In this article, I analyze the tensions between Tristan's cosmopolitan and nationalist commitments as a way of exploring the possibilities for female political engagement in the nineteenth century. When women were defined as naturally unsuited for politics, as incapable of embodying the transparency, disinterestedness, and universality on which republican citizenship was based, how could they imagine themselves as political agents? In different ways, both cosmopolitanism and nationalism allowed Tristan to claim political agency by giving her sanctioned positions from which to speak about politics.[5] By embracing cosmopolitanism, she imagined herself as a universal subject who was not bound by the limitations of patriotic loyalty and could thus speak for all humanity. She claimed that as a universal subject she best embodied the qualities of transparency and disinterestedness, and she thus challenged the idea that women were naturally unsuited for politics. Yet despite her attempts to imagine herself as a citizen of the world, Tristan never abandoned her deep commitment to France. Through nationalism, then, she identified with France's mission of spreading revolutionary ideals, which she believed justified her right to evaluate the progress of liberal political movements in other nations.[6]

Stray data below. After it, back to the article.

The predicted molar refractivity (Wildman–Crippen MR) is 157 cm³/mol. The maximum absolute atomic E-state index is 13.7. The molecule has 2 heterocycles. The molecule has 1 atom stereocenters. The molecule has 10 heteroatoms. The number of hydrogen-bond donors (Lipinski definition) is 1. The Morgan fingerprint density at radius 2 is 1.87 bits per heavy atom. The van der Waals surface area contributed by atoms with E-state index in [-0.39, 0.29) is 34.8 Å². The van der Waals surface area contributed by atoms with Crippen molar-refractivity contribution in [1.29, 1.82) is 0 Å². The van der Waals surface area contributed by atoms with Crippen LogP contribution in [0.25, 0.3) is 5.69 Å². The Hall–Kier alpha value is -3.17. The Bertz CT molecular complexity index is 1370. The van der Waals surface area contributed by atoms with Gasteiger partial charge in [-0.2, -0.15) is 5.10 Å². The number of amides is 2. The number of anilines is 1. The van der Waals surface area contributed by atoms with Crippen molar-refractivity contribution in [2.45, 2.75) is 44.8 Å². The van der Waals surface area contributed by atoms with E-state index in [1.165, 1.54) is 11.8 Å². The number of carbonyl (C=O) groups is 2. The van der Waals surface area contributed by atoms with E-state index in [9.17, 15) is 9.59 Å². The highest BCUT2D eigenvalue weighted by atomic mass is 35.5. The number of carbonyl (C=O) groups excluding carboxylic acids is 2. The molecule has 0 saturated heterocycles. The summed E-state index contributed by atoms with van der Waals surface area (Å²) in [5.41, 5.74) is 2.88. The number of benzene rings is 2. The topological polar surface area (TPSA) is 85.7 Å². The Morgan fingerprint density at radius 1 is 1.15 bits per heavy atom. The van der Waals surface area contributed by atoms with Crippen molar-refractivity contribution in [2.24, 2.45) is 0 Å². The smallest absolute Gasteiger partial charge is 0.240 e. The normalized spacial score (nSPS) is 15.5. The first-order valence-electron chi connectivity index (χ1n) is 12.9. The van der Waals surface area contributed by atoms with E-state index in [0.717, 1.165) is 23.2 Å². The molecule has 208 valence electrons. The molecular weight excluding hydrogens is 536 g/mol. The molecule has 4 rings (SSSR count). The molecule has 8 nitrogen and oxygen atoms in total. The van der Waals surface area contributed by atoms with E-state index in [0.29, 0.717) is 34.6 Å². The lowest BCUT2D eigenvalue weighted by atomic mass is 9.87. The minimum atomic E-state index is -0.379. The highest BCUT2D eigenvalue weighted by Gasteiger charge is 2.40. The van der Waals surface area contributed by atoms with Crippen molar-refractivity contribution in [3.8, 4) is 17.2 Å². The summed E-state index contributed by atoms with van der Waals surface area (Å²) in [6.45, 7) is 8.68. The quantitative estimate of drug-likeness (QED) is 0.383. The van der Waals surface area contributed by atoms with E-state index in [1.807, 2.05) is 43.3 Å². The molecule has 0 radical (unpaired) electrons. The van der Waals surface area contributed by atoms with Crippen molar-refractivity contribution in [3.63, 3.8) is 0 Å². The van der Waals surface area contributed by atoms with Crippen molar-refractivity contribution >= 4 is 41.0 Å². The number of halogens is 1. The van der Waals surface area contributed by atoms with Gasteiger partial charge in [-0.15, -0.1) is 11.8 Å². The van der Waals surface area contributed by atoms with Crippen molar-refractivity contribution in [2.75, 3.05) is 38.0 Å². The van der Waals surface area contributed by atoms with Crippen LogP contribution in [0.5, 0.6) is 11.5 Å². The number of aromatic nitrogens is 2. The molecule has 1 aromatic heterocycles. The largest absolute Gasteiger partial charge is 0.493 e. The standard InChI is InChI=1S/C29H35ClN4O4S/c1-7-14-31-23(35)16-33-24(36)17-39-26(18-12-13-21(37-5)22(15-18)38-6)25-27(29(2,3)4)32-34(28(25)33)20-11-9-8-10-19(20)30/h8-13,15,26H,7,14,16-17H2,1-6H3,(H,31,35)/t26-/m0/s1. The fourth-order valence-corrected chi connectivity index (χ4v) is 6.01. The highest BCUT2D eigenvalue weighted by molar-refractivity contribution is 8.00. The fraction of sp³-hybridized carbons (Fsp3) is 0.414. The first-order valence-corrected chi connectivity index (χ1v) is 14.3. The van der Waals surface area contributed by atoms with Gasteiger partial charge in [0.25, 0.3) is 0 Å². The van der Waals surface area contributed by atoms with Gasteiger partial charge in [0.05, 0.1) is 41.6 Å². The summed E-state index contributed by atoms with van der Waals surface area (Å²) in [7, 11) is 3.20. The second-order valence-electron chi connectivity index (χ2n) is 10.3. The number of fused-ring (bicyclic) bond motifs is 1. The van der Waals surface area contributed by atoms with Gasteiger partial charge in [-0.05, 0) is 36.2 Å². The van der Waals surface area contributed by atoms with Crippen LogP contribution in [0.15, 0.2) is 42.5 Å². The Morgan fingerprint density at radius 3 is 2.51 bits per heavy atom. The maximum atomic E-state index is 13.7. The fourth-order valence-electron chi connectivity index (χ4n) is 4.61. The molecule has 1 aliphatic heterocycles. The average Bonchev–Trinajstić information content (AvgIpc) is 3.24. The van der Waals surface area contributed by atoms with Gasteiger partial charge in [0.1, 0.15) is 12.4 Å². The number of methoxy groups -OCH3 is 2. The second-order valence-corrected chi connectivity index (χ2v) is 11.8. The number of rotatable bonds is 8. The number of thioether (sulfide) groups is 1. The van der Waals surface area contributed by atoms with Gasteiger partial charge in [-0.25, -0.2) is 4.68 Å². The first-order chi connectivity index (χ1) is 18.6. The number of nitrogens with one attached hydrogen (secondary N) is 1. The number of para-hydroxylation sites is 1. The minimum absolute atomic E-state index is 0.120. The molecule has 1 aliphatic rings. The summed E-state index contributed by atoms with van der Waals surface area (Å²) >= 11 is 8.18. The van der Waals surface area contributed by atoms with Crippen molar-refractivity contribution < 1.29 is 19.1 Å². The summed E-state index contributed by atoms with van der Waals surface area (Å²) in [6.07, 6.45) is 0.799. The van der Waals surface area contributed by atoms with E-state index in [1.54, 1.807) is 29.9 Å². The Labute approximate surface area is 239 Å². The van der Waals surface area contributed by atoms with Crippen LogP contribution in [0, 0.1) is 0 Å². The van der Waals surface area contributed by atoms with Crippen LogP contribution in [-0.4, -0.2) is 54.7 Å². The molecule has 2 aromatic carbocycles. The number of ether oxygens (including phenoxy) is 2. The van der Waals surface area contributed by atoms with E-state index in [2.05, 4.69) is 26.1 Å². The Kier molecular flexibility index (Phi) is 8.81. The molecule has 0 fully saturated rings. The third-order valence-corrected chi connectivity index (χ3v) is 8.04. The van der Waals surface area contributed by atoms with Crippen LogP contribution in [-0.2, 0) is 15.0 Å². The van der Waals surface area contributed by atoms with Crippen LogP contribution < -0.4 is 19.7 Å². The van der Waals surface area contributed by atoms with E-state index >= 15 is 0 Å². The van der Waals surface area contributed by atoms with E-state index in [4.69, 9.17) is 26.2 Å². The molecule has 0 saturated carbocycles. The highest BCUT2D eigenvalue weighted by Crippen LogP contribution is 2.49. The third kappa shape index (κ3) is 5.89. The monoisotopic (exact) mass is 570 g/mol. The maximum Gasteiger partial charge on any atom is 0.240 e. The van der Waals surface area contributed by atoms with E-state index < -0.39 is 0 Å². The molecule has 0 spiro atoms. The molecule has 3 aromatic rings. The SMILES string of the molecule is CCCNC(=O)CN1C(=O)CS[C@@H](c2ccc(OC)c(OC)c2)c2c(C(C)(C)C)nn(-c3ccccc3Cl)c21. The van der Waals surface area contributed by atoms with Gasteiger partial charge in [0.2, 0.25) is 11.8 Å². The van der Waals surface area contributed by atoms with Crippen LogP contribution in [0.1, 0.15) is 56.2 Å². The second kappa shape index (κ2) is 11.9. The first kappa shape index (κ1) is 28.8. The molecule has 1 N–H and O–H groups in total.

While historians have largely accepted Tristan's status as an internationalist, most have tended to dismiss any suggestion that she was nationalist. Her scathing portrayal of the English, for example, has been explained as part of her socialist critique of the oppression of workers in all countries or as a reaction against English chauvinism and xenophobia rather than as indicative of any deeper Anglophobia.[7] Such hesitancy to recognize Tristan's nationalist tendencies attests to her success in representing herself as a citizen of the world. Nationalism and cosmopolitanism – a commitment to the nation and to humanity – were not inherently incompatible. Indeed, the two were fundamentally linked in this period, as cosmopolitanism helped the French formulate an identity for themselves as disinterested humanitarians who had a unique mission to spread freedom in the world. Yet cosmopolitanism and nationalism also came into conflict for Tristan. On the one hand, she condemned national loyalties as a threat to the socialist project of breaking down national boundaries. Yet on the other hand, there were also limits to her cosmopolitanism, as she herself expressed chauvinistic views of other countries and was concerned about the dangers posed by foreigners in France. How did she negotiate between these cosmopolitan and nationalist commitments in her writing?